By Irene Wright Growing up on the Gulf coast of Florida, shark researcher Dean Grubbs has always been fascinated by nature’s ancient animals. “I caught a little sharpnose shark when I was 7 years old, and I thought it was the coolest thing I’ve ever seen, and (I) told my parents I was going to be Jacques Cousteau,” he told McClatchy News in a phone interview. “That fascination never changed.”
FSUCML in the News
In 2003, smalltooth sawfish (Pristis pectinata) had the unenviable distinction of being the first native marine fish listed under the Endangered Species Act. The classification followed decades of declining populations due to habitat loss, overharvesting and mortality as fisheries bycatch. Now, 20 years later, a 13-foot adult female captured off the coast of Cedar Key, FL suggests the species may be making a slow but spirited comeback.
Resource managers and policymakers need robust data about marine ecosystems for decision-making and setting sound policies. However, data about marine life can be challenging to collect, integrate, and analyze. Invertebrate animals are a key component of life on the seafloor, but their wide range of body sizes and diversity make it especially difficult to understand their abundance and distribution.
“I think this is going to potentially be one of the most important estuaries or nurseries for this species on the west coast of Florida as the waters continue to change,” said Andres, who is with the Florida State University Coastal & Marine Laboratory.
On March 21, the Florida Capitol hosted its annual FSU Day at the Capitol, a day dedicated to celebrating the relationship between Florida State University and the Florida government.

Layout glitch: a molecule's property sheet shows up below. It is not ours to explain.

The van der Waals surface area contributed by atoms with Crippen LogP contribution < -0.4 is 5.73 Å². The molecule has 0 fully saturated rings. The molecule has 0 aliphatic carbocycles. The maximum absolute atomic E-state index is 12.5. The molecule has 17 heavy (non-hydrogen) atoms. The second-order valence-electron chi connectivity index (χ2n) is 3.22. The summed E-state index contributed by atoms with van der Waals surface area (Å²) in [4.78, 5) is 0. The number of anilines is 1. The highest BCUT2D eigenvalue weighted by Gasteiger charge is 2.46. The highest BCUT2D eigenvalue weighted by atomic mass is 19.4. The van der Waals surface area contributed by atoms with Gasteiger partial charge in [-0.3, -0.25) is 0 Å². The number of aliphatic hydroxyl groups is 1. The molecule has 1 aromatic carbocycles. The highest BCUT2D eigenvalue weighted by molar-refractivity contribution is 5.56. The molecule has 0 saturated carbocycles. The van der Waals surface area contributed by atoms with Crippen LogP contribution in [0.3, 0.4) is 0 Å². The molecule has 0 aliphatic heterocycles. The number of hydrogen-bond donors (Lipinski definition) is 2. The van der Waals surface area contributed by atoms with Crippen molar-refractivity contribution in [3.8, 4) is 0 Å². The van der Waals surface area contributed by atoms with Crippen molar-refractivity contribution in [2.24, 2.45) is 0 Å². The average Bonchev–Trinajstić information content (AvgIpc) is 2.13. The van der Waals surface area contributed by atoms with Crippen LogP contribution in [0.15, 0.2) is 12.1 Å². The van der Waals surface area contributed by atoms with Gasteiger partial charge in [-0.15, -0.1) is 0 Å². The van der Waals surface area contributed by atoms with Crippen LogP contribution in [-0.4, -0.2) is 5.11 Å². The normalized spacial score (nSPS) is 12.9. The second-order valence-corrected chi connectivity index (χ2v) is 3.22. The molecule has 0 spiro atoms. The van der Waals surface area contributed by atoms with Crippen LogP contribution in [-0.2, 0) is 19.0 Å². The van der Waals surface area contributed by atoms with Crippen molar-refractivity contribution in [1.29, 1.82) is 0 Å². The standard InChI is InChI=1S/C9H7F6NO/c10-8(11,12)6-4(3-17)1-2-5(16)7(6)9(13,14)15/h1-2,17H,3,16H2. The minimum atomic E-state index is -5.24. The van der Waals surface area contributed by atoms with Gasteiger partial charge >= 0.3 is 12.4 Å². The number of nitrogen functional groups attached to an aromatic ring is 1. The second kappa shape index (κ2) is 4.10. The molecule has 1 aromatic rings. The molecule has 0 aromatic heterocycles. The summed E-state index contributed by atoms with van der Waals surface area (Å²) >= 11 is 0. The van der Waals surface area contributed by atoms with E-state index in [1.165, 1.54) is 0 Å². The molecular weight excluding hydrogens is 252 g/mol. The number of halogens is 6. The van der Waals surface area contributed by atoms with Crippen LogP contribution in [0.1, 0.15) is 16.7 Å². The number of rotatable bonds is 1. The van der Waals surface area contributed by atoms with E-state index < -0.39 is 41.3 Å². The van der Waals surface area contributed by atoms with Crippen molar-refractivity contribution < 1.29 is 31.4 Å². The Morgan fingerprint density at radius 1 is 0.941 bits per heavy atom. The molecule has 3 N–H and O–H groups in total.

In an article published in The Invading Sea, Dr. Chris Koenig and Dr. Felicia Coleman take the Florida Fish and Wildlife agency commissioners to task for ignoring the best available science when making decisions about wildlife.
Call for Papers. -- Dr. Coleman is serving as guest editor for a special issue, “Frontiers in Goliath Grouper Research" to be published in the journal Fishes. Papers by scientists from the Global South are particularly of interest. Deadline for manuscript submission is 30 March 2023.
Two FSUCML students have received the Guy Harvey Scholarship Award, an honor that recognizes students from Florida colleges and universities whose research focuses on the biology, ecology, habitat or management of fish in Florida’s marine environment.
When Florida State University researcher Dean Grubbs wants to gather data, he heads to sea. It’s there, in the Gulf of Mexico, and sometimes at depths of more than a mile underwater, where he’s able to find the information he needs for his research into sharks, rays and other marine wildlife. The work wouldn’t be possible without the R/V Apalachee, a 63-foot research vessel docked at the FSU Coastal and Marine Laboratory in St. Teresa, Florida, and the largest ship in the lab’s fleet. The ship is the largest research vessel between the Tampa Bay area and Mobile, Alabama, making it an important tool for anyone who wants to do research on the northern Gulf.
WWF is elated to announce Jasmin Graham, MSc., as winner of the third-annual Conservation Leadership Award. This award aims to give the next generation of conservation leaders access to a global platform and experts, and provides a financial prize that recipients can use to further their professional or educational goals related to their conservation work. Graham is a marine biologist, environmental educator, and social justice activist. She is the CEO and president of the organization Minorities in Shark Sciences.